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Original Investigation |

Preterm Birth and Random Plasma Insulin Levels at Birth and in Early Childhood

Guoying Wang, MD, PhD1; Sara Divall, MD2; Sally Radovick, MD2; David Paige, MD1; Yi Ning, MD, ScD3; Zhu Chen, PhD1; Yuelong Ji, MS1; Xiumei Hong, PhD1; Sheila O. Walker, PhD1; Deanna Caruso, MS1; Colleen Pearson, BA4; Mei-Cheng Wang, PhD5; Barry Zuckerman, MD4; Tina L. Cheng, MD6; Xiaobin Wang, MD, MPH, ScD1,6
[+] Author Affiliations
1Department of Population, Family and Reproductive Health, Center on Early Life Origins of Disease, Johns Hopkins University Bloomberg School of Public Health, Baltimore, Maryland
2Division of Endocrinology, Department of Pediatrics, Johns Hopkins University School of Medicine, Baltimore, Maryland
3Division of Epidemiology, Department of Family Medicine and Population Health, Virginia Commonwealth University School of Medicine, Richmond
4Department of Pediatrics, Boston University School of Medicine and Boston Medical Center, Boston, Massachusetts
5Department of Biostatistics, Johns Hopkins University Bloomberg School of Public Health, Baltimore, Maryland
6Division of General Pediatrics and Adolescent Medicine, Department of Pediatrics, Johns Hopkins University School of Medicine, Baltimore, Maryland
JAMA. 2014;311(6):587-596. doi:10.1001/jama.2014.1.
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Importance  Although previous reports have linked preterm birth with insulin resistance in children and adults, it is not known whether altered insulin homeostasis is detectable at birth and tracks from birth through childhood.

Objective  To investigate whether preterm birth is associated with elevated plasma insulin levels at birth and whether this association persists into early childhood.

Design, Setting, and Participants  A prospective birth cohort of 1358 children recruited at birth from 1998 to 2010 and followed-up with prospectively from 2005 to 2012 at the Boston Medical Center in Massachusetts.

Main Outcomes and Measures  Random plasma insulin levels were measured at 2 time points: at birth (cord blood) and in early childhood (venous blood). The median age was 1.4 years (interquartile range [IQR], 0.8-3.3) among 4 gestational age groups: full term (≥39 wk), early term (37-38 wk), late preterm (34-36 wk), and early preterm (<34 wk).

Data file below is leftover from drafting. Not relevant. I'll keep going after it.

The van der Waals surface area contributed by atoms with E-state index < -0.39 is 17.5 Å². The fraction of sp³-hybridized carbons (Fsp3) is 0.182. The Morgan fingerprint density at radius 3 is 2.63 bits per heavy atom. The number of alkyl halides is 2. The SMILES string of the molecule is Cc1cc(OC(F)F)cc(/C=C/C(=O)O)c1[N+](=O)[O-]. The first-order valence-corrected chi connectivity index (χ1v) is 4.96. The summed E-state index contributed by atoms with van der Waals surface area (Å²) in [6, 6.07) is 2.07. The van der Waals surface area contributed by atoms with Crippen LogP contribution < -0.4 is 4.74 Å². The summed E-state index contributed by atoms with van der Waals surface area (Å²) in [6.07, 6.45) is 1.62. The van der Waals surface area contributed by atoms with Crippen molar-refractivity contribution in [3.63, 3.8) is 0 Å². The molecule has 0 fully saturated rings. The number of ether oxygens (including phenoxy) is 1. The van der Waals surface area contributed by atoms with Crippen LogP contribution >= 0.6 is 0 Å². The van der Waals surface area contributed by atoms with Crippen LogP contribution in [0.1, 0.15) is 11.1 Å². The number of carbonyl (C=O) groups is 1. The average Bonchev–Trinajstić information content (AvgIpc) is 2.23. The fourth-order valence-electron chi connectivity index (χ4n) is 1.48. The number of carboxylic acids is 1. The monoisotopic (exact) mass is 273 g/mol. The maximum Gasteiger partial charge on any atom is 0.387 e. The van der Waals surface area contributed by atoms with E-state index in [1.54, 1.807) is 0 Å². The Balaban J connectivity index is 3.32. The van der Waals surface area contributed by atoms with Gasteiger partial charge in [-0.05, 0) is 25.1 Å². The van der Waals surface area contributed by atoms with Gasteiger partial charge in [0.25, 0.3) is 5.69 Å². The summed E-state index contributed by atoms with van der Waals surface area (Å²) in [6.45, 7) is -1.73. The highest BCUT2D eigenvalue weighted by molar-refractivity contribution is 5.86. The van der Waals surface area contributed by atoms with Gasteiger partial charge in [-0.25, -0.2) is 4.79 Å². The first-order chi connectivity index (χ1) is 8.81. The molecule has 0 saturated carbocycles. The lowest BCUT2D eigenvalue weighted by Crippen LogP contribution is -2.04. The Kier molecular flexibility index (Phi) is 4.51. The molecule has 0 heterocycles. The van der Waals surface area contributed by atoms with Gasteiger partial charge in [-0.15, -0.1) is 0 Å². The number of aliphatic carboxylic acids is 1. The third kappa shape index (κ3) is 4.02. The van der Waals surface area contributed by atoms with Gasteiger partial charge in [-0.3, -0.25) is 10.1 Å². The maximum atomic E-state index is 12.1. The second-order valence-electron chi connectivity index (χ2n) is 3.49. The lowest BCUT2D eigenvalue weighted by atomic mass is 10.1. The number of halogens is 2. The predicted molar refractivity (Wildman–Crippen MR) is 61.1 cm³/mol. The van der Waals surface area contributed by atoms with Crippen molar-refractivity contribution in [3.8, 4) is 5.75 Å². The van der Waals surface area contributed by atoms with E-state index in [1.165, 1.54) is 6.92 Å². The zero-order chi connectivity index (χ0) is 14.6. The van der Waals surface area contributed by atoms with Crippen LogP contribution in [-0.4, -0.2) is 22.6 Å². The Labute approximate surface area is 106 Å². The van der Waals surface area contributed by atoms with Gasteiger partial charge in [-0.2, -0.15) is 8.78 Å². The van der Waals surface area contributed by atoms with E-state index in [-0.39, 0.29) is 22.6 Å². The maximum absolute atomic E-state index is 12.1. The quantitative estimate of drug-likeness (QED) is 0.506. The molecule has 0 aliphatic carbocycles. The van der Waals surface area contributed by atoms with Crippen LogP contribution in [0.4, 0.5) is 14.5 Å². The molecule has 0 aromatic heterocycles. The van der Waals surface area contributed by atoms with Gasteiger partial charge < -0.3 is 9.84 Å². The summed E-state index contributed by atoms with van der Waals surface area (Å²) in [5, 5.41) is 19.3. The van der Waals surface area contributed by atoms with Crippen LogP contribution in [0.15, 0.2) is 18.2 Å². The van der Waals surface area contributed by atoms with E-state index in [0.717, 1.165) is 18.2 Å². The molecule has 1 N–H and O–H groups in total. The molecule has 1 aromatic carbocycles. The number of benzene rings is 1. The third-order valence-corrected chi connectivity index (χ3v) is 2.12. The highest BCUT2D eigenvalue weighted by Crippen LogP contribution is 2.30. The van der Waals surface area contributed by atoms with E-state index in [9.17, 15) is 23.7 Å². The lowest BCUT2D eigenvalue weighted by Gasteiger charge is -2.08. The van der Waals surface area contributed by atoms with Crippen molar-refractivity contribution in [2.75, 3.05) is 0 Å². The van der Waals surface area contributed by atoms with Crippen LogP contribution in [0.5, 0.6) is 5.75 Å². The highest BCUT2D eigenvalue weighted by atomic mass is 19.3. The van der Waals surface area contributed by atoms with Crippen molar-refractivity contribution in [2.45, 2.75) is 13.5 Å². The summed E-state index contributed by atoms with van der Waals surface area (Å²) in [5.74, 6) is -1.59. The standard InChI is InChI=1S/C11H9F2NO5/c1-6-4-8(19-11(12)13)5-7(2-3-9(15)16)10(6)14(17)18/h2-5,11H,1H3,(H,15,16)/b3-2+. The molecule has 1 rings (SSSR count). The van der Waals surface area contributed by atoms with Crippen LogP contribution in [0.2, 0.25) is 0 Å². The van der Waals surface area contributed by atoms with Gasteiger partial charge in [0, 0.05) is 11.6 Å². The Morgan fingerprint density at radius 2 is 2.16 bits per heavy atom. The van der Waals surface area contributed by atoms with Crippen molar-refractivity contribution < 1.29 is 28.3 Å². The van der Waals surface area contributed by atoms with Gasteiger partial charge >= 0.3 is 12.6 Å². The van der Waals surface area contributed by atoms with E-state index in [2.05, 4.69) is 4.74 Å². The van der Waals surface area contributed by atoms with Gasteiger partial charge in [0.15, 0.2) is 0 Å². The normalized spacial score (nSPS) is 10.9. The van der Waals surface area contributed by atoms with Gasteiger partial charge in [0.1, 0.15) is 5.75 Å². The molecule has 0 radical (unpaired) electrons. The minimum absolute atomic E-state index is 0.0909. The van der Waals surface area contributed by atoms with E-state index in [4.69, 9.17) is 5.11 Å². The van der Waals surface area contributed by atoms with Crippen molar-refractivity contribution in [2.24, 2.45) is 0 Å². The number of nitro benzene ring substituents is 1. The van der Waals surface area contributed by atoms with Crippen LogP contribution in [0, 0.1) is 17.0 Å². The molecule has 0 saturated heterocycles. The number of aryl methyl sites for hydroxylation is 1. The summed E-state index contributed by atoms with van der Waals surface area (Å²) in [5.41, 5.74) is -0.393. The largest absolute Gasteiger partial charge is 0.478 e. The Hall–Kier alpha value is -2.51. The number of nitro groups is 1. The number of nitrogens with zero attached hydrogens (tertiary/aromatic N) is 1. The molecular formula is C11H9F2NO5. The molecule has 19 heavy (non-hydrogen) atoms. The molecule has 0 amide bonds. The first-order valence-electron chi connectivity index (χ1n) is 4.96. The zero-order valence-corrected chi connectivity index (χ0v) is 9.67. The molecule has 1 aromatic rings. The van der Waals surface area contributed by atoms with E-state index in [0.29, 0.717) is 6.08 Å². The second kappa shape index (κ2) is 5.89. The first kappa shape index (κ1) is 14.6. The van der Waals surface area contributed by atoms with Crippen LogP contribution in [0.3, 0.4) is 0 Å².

Results  The geometric mean of insulin levels at birth were 9.2 µIU/mL (95% CI, 8.4-10.0) for full term; 10.3 µIU/mL (95% CI, 9.3-11.5) for early term; 13.2 µIU/mL (95% CI, 11.8-14.8) for late preterm; and 18.9 µIU/mL (95% CI, 16.6-21.4) for early preterm. In early childhood, these levels were 11.2 µIU/mL (95% CI, 10.3-12.0) for full term; 12.4 µIU/mL (95% CI, 11.3-13.6) for early term; 13.3 µIU/mL (95% CI, 11.9-14.8) for late preterm; and 14.6 µIU/mL (95% CI, 12.6-16.9) for early preterm. Insulin levels at birth were higher by 1.13-fold (95% CI, 0.97-1.28) for early term, 1.45-fold (95% CI, 1.25-1.65) for late preterm, and 2.05-fold (95% CI, 1.69-2.42) for early preterm than for those born full term. In early childhood, random plasma insulin levels were 1.12-fold (95% CI, 0.99-1.25) higher for early term, 1.19-fold (95% CI, 1.02-1.35) for late preterm, and 1.31-fold (95% CI, 1.10-1.52) for early preterm than those born full term. The association was attenuated after adjustment for postnatal weight gain and was not significant after adjustment for insulin levels at birth. Infants ranked in the top insulin tertile at birth were more likely to remain in the top tertile (41.2%) compared with children ranked in the lowest tertile (28.6%) in early childhood.